In blogging, there are many different interpretations for success. For some, it’s pageviews and unique users and for others, it’s the income they’re able to generate. There are loads of blogs out there and many ways to monetize your content, so we won’t focus on that today. Instead, this post is about how to be a better blogger.

Because when you’re providing good content, people will want to read it. And when they want to read what you’ve written, they become subscribers, they find you to social media, they want to engage with you, and they want to support you! But being a good blogger/content creator always comes first.

write often… really often

Create a habit of writing frequently and commit to it. By writing daily (or at your chosen frequency) you’ll start to hone your craft and become a better writer… a better storyteller. And the better you get at writing, the easier and faster it will be for you to create meaningful content and posts for your blog. This doesn’t mean that you’ll publish everything you write. Honestly, a lot of it may get deleted, but your confidence will grow and your skills will get better.

I personally write every day. My goal is to write for at least 30-45 minutes a day. That happens whether I’m writing poetry, journaling, creating content for the blog, or finishing up a chapter on my next book. You don’t always have to be writing for your blog. To be a good writer, that also becomes an amazing blogger, it doesn’t matter what you write about, as long as you are spending time with your craft consistently.

create content for your target market

I often here new or aspiring bloggers say that they don’t know what to write about. The truth is that if you feel that you’ve run out of things to write about, you probably don’t have a strong connection with your audience. You may be thinking ‘audience… what audience?’ If you’re a newbie blogger, I completely understand.

Start by thinking about who you want to read your blog.

  • What are they interested in?
  • What’s their age and education level?
  • What do they need help or advice with?
  • What can you write about to help them?

Take the answers to these questions and compile a list of topics, phrases, and ideas that you can write on to help them.

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keep it simple… no, seriously

Our attention spans are short. Let’s just put that out in the open. You have limited time to have your readers full attention. Make it easy for them to connect with your writing. Use the first paragraph to summarize the post.

Get them interested in staying put and actually reading what you have to say. Then, use subheaders to outline the content and break it down into easy to digest sections. Inevitably, you will have readers that don’t want to read every word. Keep it simple, yet high impact, for them. A reader should be able to read (only) the headlines of your post and still have a general understanding of your point.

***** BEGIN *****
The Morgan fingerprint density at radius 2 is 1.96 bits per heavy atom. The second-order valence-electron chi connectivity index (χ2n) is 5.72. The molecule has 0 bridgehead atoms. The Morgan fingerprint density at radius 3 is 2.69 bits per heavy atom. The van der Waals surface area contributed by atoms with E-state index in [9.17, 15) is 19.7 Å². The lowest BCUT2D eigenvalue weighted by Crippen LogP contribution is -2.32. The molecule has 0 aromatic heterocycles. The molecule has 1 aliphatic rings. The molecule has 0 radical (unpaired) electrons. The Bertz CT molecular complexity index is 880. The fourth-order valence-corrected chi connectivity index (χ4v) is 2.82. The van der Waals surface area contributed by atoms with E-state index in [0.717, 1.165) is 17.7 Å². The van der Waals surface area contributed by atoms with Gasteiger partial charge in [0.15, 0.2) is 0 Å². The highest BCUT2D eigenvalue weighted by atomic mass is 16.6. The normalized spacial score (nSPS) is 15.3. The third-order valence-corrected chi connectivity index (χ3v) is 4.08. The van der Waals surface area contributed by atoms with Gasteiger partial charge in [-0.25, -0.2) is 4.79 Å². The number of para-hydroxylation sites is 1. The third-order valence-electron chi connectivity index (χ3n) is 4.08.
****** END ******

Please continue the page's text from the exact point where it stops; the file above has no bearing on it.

short and simple is the new black

You’re writing an article, not a book. When you’re passionate about something, it’s easy to give a thorough and in-depth perspective on it. And while that will sometimes be okay and you’ll captivate your audience, more often than not, you’ll need to edit what you’ve written – heavily.  Make sure that you’re communicating your point in as few words as possible. When you do anything more than that, you’ll lose your reader in the fluff.

And before you ask, sure longer posts can be better for SEO. But you have to consider if you’re writing for web bots or real live people. Me personally, I write for humans. They’re my readers and my customers and my tribe – and I’ll always put them first.

measure your progress

Understanding the data from your blog is important. While comments used to be a good way of measuring engagement, I’ve learned that just because people don’t leave comments, doesn’t mean they’re not reading your content. For example, I have several readers read a post, not comment on the post, but go tag me in a post review they’ve written on social media. The important thing to pay attention to is if you’re getting feedback at all… or if it’s always crickets. If your readers are enjoying your content, they’ll find ways to let you know.

Analytics are important too.

If your blog is hosted on WordPress and you have JetPack, you’ll be able to see how many people have viewed each blog post since it was initially published, right from your dashboard. No matter what platform you use, you can always access Google analytics custom reports to learn what the most popular pages on your site are, how many unique users you’ve had, and where your blog traffic is coming from.

Blogging has no barrier to entry, so there are a gazillion bloggers out there. Or so it seems. You can literally set a blog up in less than an hour, why wouldn’t people take their chances and see what happens. With so many bloggers on the scene, you may wonder what will make your blog unique. And while you might be right on your assumption that there are a lot of fish in a sea of blogging mediocrity, if you choose to hone your craft you’ll surely stand out!